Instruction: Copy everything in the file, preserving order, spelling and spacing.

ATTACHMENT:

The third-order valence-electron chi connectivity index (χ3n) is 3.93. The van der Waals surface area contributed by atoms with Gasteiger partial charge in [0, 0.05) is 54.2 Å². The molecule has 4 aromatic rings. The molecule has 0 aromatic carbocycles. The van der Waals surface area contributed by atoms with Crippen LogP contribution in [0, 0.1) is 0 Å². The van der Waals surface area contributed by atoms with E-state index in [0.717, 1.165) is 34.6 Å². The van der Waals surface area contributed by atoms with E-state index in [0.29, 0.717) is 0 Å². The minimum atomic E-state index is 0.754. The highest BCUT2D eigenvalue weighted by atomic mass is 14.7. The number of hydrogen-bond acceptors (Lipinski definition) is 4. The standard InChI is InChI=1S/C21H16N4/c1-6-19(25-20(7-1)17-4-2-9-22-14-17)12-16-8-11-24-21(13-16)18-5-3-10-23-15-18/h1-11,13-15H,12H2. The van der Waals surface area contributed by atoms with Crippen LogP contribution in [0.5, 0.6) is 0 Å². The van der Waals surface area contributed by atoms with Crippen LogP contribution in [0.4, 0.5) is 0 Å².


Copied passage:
The third-order valence-electron chi connectivity index (χ3n) is 3.93. The van der Waals surface area contributed by atoms with Gasteiger partial charge in [0, 0.05) is 54.2 Å². The molecule has 4 aromatic rings. The molecule has 0 aromatic carbocycles. The van der Waals surface area contributed by atoms with Crippen LogP contribution in [0, 0.1) is 0 Å². The van der Waals surface area contributed by atoms with E-state index in [0.717, 1.165) is 34.6 Å². The van der Waals surface area contributed by atoms with E-state index in [0.29, 0.717) is 0 Å². The minimum atomic E-state index is 0.754. The highest BCUT2D eigenvalue weighted by atomic mass is 14.7. The number of hydrogen-bond acceptors (Lipinski definition) is 4. The standard InChI is InChI=1S/C21H16N4/c1-6-19(25-20(7-1)17-4-2-9-22-14-17)12-16-8-11-24-21(13-16)18-5-3-10-23-15-18/h1-11,13-15H,12H2. The van der Waals surface area contributed by atoms with Crippen LogP contribution in [0.5, 0.6) is 0 Å². The van der Waals surface area contributed by atoms with Crippen LogP contribution in [0.4, 0.5) is 0 Å².